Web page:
Those Pali words in question are: “vivicceva kāmehi” and “vivicca akusalehi dhammehi”.
In the English translation that you quoted those are translated as: “Quite secluded from sensual pleasures” and “secluded from unskillful qualities.”
– So it does not make sense to have “quite secluded” in one and “secluded” in the other.
That verse in almost all suttas on Ariya and anariya jhana.
– We could translate those words as: “separated from sensuality/sensual thoughts” and “separated from akusala/akusala thoughts.”
1. In anariya jhana, one keeps the mind away from those thoughts of sensual pleasures (kama sankappa) by forcing the mind to focus on a neutral object like a kasina object/breath. They also stay from doing akusala kamma. However, kama raga anusaya is in them, and they have miccha ditthi, i.e., ditthi anusaya as well as avijja anusaya is in them.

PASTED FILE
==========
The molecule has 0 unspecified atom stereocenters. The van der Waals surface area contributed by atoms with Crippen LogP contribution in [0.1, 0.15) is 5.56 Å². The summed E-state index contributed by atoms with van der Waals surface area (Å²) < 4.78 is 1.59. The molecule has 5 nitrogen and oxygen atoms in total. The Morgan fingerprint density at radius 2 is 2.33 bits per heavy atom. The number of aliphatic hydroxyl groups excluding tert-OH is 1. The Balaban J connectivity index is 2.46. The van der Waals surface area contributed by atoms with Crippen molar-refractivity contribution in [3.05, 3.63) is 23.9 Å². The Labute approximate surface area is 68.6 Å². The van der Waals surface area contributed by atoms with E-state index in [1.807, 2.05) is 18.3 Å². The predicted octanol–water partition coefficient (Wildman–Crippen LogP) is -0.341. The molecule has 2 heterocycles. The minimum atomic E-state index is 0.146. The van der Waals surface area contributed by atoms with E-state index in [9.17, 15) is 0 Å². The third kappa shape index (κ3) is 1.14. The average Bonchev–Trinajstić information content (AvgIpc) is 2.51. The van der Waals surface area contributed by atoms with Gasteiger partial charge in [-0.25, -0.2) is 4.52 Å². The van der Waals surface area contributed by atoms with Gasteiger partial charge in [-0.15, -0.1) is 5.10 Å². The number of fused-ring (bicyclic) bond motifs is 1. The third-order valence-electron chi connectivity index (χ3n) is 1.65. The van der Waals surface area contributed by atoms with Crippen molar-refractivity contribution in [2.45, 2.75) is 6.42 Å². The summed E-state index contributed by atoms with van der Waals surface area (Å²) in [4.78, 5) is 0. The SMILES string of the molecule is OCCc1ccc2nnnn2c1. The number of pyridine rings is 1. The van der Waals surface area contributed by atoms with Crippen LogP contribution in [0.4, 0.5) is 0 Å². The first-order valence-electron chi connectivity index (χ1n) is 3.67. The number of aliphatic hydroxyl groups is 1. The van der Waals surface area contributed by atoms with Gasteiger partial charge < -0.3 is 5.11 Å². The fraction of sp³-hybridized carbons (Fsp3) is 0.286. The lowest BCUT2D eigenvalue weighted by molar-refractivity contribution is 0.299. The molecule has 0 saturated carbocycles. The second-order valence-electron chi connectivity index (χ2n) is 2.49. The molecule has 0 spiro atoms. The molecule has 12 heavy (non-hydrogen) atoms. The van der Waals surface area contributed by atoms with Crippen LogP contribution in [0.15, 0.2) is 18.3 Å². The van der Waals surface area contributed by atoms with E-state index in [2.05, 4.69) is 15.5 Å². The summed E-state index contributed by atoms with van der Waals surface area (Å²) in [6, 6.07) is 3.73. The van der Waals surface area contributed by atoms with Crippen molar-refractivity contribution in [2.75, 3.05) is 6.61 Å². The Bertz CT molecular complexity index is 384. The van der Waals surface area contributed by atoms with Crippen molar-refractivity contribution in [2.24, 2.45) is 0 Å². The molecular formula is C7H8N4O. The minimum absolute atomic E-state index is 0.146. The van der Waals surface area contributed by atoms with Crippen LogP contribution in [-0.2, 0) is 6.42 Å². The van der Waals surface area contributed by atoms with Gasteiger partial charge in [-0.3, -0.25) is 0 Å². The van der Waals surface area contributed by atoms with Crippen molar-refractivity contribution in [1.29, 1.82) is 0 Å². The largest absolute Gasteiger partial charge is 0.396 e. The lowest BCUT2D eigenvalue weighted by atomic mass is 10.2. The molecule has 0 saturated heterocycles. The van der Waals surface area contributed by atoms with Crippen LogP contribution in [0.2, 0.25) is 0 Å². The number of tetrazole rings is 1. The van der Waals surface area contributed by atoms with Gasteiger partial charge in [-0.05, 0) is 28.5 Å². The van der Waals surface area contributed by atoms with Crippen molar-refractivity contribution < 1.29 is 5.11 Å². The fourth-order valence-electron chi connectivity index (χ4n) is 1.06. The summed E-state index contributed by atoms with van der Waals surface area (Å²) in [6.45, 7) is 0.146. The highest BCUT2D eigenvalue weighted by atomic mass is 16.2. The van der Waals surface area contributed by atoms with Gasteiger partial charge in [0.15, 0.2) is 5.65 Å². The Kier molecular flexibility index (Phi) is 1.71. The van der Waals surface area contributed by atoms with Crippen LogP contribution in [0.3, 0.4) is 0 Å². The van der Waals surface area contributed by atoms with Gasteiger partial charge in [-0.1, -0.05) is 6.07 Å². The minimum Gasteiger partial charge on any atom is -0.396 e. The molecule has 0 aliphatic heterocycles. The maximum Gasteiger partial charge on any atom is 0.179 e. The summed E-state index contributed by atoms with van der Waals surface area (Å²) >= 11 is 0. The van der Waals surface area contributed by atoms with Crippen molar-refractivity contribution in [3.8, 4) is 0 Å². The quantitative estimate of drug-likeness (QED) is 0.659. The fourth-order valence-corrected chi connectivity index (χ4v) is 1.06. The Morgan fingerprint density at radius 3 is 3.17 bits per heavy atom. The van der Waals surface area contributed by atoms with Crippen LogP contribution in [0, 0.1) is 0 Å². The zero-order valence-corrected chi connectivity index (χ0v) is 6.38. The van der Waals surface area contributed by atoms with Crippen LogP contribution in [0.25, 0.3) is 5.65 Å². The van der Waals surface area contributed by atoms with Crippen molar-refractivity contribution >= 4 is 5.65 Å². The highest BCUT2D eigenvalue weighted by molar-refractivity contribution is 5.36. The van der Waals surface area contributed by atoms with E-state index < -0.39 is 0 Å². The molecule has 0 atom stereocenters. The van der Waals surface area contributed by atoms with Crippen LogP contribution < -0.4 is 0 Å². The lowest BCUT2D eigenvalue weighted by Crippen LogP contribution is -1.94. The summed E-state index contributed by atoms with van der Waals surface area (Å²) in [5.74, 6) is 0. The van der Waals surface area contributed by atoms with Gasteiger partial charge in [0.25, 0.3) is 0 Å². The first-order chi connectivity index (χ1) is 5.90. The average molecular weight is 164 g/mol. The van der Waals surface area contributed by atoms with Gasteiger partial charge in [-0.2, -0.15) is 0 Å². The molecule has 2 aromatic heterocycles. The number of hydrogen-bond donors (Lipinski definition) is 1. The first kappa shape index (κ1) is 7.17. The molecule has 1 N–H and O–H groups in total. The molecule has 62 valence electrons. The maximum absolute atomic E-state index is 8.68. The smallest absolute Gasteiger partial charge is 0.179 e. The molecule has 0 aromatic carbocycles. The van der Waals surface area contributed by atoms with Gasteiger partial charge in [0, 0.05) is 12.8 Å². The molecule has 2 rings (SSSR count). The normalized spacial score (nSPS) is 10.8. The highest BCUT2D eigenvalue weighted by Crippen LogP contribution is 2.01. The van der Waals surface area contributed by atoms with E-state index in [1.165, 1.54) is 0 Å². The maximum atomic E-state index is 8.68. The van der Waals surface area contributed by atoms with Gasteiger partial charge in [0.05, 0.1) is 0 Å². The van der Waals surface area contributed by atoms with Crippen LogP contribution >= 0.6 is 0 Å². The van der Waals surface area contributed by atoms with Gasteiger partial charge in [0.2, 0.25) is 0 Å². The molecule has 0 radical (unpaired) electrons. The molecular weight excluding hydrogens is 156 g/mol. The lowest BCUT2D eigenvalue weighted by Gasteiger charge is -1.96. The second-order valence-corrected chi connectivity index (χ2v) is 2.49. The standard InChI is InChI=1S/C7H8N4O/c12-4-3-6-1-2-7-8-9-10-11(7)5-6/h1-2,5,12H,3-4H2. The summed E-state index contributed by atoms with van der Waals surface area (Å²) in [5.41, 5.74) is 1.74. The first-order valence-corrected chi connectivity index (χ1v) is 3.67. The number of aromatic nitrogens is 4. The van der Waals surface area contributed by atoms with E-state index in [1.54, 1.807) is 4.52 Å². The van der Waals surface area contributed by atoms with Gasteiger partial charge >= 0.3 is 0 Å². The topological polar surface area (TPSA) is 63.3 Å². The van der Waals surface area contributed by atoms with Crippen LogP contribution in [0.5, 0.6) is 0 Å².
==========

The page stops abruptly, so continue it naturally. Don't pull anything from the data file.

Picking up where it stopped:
2. In the first Ariya jhana, kama raga anusaya is absent, and also the ditthi anusaya is absent. In the fourth Ariya jhana, basically, all anusaya are absent, including the avijja anusaya.
3. So, you can see that “separated from sensual thoughts” and “separated from akusala thoughts” have VERY DIFFERENT meanings in Ariya and anariya jhana.
– It is a matter of “level of separation.”
– One can compare an anariya jhana to a coal fire that has been put out to the level that no flames can be seen. But hot coals remain and the fire can ignite again; also one can still feel the warmth.
– On the other hand, with anusaya removed, it is like a fire that has been put out by pouring water over it. The cooling down is complete and no fires can re-start.